When Can a Common Law Partner Get a Division of Their Partner’s Property?

By Published On: December 4, 2023Categories: Articles, Family Law2.1 min read

What happens if one common law partner contributed $50,000 or $100,000 in renovations to the other partner’s house, or other property, and then the relationship failed? Can you get your money back?

A common law partner can make a special type of trust claim, a Constructive Trust Claim, asking the court to grant them a portion of the other partner’s property.

The family lawyers at M. G. Michaels & Associates advise clients that this can be very difficult to prove and is not commonly awarded, except in extreme circumstances. Even if successful, it does not mean that you would automatically be entitled to 50 per cent of your partner’s property.

First, you would have to be able to prove that you contributed that sum of money to your partner’s home renovations. Did you keep the receipts or just give your partner cash to make purchases or materials?  Did you pay the electrician yourself, and get a receipt in your name, or did the electrician make the receipt out to your partner?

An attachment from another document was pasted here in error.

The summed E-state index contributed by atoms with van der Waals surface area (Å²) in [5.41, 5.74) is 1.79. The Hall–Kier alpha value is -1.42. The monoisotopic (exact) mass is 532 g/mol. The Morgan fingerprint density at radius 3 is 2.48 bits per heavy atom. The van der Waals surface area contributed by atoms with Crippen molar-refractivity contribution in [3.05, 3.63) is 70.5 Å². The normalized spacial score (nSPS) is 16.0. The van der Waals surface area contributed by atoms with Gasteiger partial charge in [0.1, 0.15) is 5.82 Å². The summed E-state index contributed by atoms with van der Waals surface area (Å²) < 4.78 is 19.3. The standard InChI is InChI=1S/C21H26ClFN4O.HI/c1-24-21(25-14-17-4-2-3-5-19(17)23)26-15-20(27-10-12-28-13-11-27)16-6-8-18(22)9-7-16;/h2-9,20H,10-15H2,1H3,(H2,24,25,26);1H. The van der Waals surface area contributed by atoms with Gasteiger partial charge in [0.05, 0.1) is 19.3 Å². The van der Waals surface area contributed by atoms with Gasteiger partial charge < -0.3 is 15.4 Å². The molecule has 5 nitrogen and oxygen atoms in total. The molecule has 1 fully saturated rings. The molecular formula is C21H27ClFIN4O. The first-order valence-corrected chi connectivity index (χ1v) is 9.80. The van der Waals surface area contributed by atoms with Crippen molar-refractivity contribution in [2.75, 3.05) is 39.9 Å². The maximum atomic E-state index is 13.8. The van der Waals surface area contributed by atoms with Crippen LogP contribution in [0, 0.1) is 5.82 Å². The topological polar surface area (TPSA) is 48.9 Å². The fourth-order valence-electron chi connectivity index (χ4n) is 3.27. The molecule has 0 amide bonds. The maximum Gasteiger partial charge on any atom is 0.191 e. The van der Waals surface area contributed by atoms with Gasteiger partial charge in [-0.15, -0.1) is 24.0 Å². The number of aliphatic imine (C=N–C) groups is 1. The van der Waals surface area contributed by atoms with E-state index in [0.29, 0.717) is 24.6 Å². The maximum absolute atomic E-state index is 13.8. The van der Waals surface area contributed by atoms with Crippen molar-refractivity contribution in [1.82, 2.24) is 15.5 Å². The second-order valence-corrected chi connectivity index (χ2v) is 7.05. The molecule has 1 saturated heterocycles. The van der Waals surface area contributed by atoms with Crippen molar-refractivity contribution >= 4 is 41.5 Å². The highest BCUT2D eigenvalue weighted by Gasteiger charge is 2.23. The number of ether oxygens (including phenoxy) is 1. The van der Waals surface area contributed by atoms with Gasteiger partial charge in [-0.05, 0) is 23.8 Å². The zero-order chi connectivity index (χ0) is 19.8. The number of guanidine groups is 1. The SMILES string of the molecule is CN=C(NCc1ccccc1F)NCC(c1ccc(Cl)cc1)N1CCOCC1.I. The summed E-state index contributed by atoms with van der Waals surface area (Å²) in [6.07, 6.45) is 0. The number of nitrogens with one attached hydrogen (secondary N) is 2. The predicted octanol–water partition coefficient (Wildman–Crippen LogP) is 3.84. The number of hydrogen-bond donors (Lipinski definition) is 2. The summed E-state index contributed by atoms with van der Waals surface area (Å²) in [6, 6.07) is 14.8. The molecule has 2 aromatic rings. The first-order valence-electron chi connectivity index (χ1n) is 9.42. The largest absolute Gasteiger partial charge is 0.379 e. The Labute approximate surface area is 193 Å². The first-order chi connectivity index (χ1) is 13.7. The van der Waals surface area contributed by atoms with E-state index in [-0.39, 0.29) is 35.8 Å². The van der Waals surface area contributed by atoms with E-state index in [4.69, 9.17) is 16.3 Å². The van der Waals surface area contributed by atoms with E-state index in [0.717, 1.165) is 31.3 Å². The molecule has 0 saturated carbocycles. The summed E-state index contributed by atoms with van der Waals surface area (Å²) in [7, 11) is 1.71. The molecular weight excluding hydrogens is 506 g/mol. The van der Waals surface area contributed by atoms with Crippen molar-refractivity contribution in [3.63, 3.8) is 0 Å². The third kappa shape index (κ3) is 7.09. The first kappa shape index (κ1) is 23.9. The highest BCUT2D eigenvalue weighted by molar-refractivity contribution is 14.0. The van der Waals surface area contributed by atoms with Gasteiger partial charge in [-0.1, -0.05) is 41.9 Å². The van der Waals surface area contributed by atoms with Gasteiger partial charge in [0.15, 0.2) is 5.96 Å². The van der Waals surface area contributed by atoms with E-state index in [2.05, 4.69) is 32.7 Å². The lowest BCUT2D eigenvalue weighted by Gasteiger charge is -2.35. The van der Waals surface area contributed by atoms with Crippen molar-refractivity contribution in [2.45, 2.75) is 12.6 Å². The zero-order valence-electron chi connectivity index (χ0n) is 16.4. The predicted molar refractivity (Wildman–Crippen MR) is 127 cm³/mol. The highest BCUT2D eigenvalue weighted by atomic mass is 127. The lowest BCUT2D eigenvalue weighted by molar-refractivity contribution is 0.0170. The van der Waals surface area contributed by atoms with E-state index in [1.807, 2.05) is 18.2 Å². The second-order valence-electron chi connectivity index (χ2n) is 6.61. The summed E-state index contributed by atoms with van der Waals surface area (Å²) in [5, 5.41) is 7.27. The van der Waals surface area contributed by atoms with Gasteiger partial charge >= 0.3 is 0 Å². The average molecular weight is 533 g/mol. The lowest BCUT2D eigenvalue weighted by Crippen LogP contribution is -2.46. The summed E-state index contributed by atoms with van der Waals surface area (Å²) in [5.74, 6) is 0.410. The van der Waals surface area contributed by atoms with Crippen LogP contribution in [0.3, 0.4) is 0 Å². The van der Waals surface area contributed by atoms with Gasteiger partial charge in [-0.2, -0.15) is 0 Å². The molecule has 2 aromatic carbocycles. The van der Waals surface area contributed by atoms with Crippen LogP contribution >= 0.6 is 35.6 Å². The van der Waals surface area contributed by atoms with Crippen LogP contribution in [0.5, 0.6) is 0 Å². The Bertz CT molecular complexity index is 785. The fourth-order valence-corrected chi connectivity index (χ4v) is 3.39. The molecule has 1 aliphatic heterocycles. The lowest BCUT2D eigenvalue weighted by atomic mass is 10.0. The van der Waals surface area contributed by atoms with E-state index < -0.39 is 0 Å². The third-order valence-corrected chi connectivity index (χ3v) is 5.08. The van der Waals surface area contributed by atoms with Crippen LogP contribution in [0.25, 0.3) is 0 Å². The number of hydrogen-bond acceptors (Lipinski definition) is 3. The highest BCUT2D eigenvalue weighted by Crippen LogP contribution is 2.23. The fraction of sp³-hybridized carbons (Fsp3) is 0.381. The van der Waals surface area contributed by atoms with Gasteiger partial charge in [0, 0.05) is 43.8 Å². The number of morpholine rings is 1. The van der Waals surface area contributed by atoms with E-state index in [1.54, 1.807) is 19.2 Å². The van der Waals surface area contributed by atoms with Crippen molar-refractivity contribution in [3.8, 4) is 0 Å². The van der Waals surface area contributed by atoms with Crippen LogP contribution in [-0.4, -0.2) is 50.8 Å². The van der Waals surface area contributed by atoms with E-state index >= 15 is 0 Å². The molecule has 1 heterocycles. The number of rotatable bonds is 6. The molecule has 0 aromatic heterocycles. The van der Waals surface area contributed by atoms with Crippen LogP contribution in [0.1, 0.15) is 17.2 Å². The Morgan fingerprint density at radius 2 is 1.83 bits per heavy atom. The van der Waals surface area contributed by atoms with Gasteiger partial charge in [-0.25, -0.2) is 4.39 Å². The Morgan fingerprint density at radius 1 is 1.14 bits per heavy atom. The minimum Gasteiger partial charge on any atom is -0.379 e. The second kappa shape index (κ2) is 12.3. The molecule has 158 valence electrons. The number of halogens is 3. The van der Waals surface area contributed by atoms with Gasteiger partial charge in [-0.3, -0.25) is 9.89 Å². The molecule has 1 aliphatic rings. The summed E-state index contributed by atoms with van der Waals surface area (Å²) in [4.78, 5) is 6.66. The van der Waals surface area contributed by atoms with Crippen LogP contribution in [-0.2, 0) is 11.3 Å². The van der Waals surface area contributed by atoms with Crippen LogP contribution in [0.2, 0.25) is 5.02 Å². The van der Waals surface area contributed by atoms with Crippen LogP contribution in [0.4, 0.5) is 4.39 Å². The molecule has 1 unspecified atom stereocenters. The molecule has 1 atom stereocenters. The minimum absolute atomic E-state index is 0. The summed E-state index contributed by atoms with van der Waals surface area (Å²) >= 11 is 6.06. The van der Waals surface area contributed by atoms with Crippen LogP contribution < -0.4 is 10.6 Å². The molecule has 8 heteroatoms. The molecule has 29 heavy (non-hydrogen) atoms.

It will be a very difficult case to prove if the evidence (receipts, and so on) do not support your claim that you paid for materials and labour.

Constructive Trust Claims have a high legal bar

Essentially, you will have to convince the court that:

  1. Your partner was unjustly enriched (for example, the value of their property increased based solely on the fact that there were renovations that you paid for);
  2. Your partner’s unjust enrichment caused you to suffer a detriment (for example, you lost your ‘investment’ of the money you spent on renovations to your partner’s home when you could have invested the money in a proper investment account, such as a TFSA); and,
  3. There was no juristic reason for those situations (there was no agreement that your investment would be rewarded with a share of the house ownership, or that your monies spent in the renovations were repayment of a debt you had to your partner).

It is important to remember, however, that if you and your common law partner purchased a property together, and both of your names are listed on title as owners, you are entitled to divide that property based on your ownership interest.

If you are concerned about your rights or obligations as a common law partner, or are interested in discussing a Cohabitation Agreement, the family lawyers at M. G. Michaels & Associates are ready to help you and answer any questions.

Contact us at (905) 426-1476 or marie@mgmichaels.com.

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